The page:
Michael Hyde on 1968: ‘It felt like everything was up for grabs’

Michael Hyde was a student activist at Monash University during 1968. He was one of the anti-war activists charged by university authorities for collecting money to aid the Vietnamese resistance, the NLF. He spoke to Solidarity about the period.

My involvement at Monash started in 1967. I’d been living in America for a couple of years. I came back to a university that was already slowly rumbling.

The Labor Club carried out campaigns against restrictions in parking and that kind of thing, and of course the Vietnam War.

Anti-war sentiment was reasonably clear. The real change occurred in the second half of 1967 when we decided that if you were going to oppose the war you had to support the people who were resisting the American imperialists. That’s how we came to publicise and promote the National Liberation Front of South Vietnam (NLF). And that created a total shitstorm.

Michael Hyde

The Labor Club decided that we’d collect money for the NLF. That was stopped by the university administration. So a few of us collected in spite of that and were charged [under university rules].

It had a massive impact. The Labor Party defended the Defence Force Protection Act which the Liberals brought in, which was going to put us in jail for two years for supporting the Vietcong.

On every newspaper it made headlines and front pages.

Labor Party people in the anti-war movement went berserk and attacked us. They had people ringing us up saying we don’t want you carrying NLF flags at demonstrations.

In the wider community the response was often “I don’t agree with them, but I am against the war”. So taking a more left-wing position dragged people to the left.

The anti-war movement went to a much more militant phase. Whereas formerly demonstrations outside the US consulate were fairly calm and peaceful, in 1968 the 4 July demonstration erupted into a smoke bomb, rock throwing, horse charging frenzy. Over 60 people were arrested and some of us got our first taste of what it was like to be “interviewed” upstairs.

TV channels were doing documentaries on Monash University and the Monash Labor Club. There was another really active university [in Melbourne], La Trobe. A number of us were Maoists then and the same was true at La Trobe.

In 1968 I visited China during the Cultural Revolution. Then me and this other bloke both tried to enter Vietnam, but we were disallowed. So we got a flight to Phnom Penh [in Cambodia] and we flew over South Vietnam when the Tet offensive was occurring, which we only discovered a day later. I’d said to the flight steward, ‘what’s all that going on down there’ and he replied ‘Just forest fires I think’. He had no idea at all.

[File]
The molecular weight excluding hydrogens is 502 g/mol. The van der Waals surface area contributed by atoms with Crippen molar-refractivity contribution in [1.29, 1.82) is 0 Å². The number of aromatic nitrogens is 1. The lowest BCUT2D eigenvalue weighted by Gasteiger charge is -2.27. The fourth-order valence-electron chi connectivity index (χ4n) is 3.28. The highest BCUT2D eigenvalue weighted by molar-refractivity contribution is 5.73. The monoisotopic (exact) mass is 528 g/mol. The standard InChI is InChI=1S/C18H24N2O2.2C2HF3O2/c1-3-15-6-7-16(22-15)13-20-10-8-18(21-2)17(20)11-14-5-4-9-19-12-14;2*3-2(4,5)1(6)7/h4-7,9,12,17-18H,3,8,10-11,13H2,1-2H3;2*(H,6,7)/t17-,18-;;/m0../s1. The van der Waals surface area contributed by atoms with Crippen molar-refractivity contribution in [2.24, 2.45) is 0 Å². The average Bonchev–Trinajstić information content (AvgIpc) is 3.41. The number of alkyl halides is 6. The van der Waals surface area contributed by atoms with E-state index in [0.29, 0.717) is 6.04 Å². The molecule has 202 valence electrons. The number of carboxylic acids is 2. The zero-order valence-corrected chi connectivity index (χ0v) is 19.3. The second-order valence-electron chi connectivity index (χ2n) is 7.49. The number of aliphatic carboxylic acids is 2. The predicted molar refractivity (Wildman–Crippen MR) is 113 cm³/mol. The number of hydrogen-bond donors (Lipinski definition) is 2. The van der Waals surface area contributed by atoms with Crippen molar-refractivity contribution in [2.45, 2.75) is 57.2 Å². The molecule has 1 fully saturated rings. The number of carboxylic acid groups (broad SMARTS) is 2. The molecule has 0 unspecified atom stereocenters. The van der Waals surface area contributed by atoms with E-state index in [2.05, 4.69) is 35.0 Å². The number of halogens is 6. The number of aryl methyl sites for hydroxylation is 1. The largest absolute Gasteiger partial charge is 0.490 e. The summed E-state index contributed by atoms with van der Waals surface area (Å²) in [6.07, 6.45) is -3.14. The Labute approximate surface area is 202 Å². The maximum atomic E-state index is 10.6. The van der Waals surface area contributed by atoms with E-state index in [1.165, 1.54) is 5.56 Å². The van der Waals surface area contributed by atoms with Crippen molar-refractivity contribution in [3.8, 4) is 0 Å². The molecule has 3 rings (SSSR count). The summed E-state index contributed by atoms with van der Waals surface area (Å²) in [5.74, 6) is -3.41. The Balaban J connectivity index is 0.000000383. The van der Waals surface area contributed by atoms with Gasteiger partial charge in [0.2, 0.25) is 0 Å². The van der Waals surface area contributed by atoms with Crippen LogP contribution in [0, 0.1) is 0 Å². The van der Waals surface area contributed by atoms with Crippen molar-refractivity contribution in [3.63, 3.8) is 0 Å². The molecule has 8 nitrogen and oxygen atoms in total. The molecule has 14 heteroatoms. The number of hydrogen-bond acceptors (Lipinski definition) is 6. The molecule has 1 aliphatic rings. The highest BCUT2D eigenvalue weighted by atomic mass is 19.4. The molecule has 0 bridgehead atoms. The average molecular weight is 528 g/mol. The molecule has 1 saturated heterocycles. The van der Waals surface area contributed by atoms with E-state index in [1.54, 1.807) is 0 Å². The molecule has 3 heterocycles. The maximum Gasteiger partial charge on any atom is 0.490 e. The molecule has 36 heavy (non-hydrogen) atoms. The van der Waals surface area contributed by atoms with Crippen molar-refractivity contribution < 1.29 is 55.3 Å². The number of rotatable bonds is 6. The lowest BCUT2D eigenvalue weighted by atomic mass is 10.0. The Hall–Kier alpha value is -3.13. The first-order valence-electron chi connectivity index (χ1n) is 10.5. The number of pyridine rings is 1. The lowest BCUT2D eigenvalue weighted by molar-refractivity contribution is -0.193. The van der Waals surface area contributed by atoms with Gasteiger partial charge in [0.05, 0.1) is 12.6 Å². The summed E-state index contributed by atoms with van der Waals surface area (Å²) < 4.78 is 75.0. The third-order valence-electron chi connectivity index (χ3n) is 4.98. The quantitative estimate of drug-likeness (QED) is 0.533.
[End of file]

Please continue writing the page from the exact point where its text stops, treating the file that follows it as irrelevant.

We were taking money to the NLF and had eight people to be signatories who were prepared to put their name on a receipt. When we got to the NLF embassy in Phnom Penh the consul was bringing out French liquor and celebrating. I translated his French to my mate and told him ‘I think there’s been a huge attack. They’ve attacked Saigon and attacked the US Consulate and it’s all over South Vietnam.’ So that was a moment in history.


It felt like everything was up for grabs. We’d also come in on the tail end of the civil rights movement in America. And a lot of us had been deeply affected by that.

There were a lot of changes in society as a whole, but I think that the beating heart of people becoming student revolutionaries was the Vietnam War. There were arguments at home, there were people thrown out of the family, there were people who lost their jobs.

My old man was a Uniting Church minister. He and my mother were left-wing Christians. There were many like them in the Protestant and Catholic churches.

And because there was action on the streets, and people handing out leaflets and organising it made people question almost everything, including the position of women in society.

The Vietnam War demanded something of people, made them look at the very essence of their society, when they found out people had lied to them about the war.

There were people involved in lots of different areas at lots of different levels. People who opposed the war at my father’s church in Wollongong held a vigil every Saturday morning. That basically led to my father being pushed out of that church.

A little known fact is that 12,000 young men refused to register for the draft.

We were spiriting people away, onto boats [at the docks]. Even my father told me years later that he’d ferried some draft resisters down the coast of NSW, taking people into safe houses.

There were lots of ways people would become involved, and the more they became involved the more left-wing they became. Because even when they did reasonable things their telephones were tapped, they were followed.

I was a pacifist, and a kind of a Christian, and one experience after another drove me further and further to the left, because I couldn’t see any calm moderate way of changing society. To this day that still rings true to me.

We felt as though we were part of a worldwide movement. There were huge demonstrations in London, in America and Paris.

We felt as though we were part and parcel of an upsurge and were delighted when we realised that when it came to the 1970s, per capita we had more people on the streets and actively involved than England or America.

Michael Hyde has recently published a memoir All along the watchtower. He also edited It is right to rebel, the classic account of the 1960s and 1970s Monash student struggles. More of his work is available at www.michaelhyde.com.au


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